Profitability elusive for Taiwan's leading e-wallets

Written by Kapronasia || May 18 2021

Taiwan’s two top e-wallets, Jkopay and Line Pay, have grown exponentially in terms of transaction volume in recent years yet have failed to turn a profit. Data compiled by Taiwan’s Chinese-language Business Next show that Jkopay lost about NT$346 million, slightly less than the NT$347 million in losses a year earlier. Line Pay likely lost NT$424 million in 2020, up nearly 70% year-on-year.

Jkopay and Line Pay have both cultivated strong niches in Taiwan, with the former being accepted more widely at small merchants and the latter at large retailers. Jkopay ate into Line Pay’s initial lead in Taiwan’s mobile payments market by courting the most traditional merchant segments, such as breakfast stores, food stalls and various night market vendors. These merchants have historically been the most resistant to cashless payments in Taiwan because of their sensitivity to fees and preference for physical currency. However, Jkopay has won many of them over by offering their customers subsidies and using its data crunching acumen to give merchants useful information about customer preferences. 

For its part, Line Pay benefits hugely from having access to the 21 million users of its messaging app in Taiwan, and will likely get a boost from the rollout of Line Bank. The Line ecosystem is the only one currently active in Taiwan with super app potential, given the stickiness of the messenger and the presence of e-commerce and entertainment in-app. If Line Pay’s purpose is ultimately to feed customers into Line Bank, which then makes money from higher margin services like lending, the e-wallet’s current losses may not be a big problem in the long run. If Line Bank is a success, and more Taiwanese choose the overall Line ecosystem for digibanking, Line Pay’s losses should narrow steadily. A similar playbook worked for Kakao Pay in South Korea.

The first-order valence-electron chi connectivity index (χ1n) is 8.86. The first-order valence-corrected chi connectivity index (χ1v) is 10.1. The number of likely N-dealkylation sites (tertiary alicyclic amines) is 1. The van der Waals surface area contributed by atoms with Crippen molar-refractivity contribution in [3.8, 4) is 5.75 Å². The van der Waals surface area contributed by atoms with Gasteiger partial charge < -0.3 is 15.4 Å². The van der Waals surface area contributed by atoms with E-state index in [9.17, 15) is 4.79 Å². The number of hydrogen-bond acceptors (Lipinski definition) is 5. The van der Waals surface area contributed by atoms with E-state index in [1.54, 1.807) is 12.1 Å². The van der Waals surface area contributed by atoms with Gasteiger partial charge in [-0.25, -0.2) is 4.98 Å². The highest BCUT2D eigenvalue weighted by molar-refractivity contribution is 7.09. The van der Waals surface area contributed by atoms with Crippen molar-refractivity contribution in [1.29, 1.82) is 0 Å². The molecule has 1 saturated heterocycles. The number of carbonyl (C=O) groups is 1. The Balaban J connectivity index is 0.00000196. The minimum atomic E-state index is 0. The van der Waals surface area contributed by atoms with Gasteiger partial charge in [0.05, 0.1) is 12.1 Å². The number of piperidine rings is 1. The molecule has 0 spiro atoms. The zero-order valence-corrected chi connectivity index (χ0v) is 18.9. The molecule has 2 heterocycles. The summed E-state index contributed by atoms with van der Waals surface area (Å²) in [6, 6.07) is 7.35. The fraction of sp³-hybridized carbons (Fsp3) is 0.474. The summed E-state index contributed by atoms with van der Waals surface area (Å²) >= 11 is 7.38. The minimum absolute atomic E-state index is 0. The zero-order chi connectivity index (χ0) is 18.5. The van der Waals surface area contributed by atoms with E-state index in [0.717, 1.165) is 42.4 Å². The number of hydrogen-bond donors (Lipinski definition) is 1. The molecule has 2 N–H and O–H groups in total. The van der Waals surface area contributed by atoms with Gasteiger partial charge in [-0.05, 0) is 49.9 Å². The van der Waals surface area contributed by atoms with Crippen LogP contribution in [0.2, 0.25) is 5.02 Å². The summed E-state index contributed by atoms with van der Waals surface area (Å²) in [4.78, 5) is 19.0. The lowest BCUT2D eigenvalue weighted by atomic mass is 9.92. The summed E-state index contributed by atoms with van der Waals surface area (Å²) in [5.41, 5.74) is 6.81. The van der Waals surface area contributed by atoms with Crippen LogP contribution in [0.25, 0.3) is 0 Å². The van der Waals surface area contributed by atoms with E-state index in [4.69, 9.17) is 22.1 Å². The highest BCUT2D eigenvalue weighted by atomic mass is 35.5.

Although Jkopay’s revenue reportedly grew 101.8% in 2020 to reach NT$219 million yuan, the company will be hamstrung by an inability to move beyond payments. Each time it has tried to develop higher margin product lines, it has encountered significant regulatory opposition. Taiwan’s Financial Supervisory Commission (FSC) fined the company NT$1.8 million in February (US$63,420) over poor internal controls and suspended its chairman Kevin Hu for a year.

That was the second time the regulator had punished Hu. In September 2020, the FSC ordered his removal as a board member of Jko Asset Management Co for launching “an illegal investment service,” Tuofu Bao. “Telling investors that they are likely to gain at least 1.2 percent return sounds similar to offering guaranteed returns. Jko apparently misleads its investors,” Securities and Futures Bureau Deputy Director-General Tsai Li-ling said a press conference last year.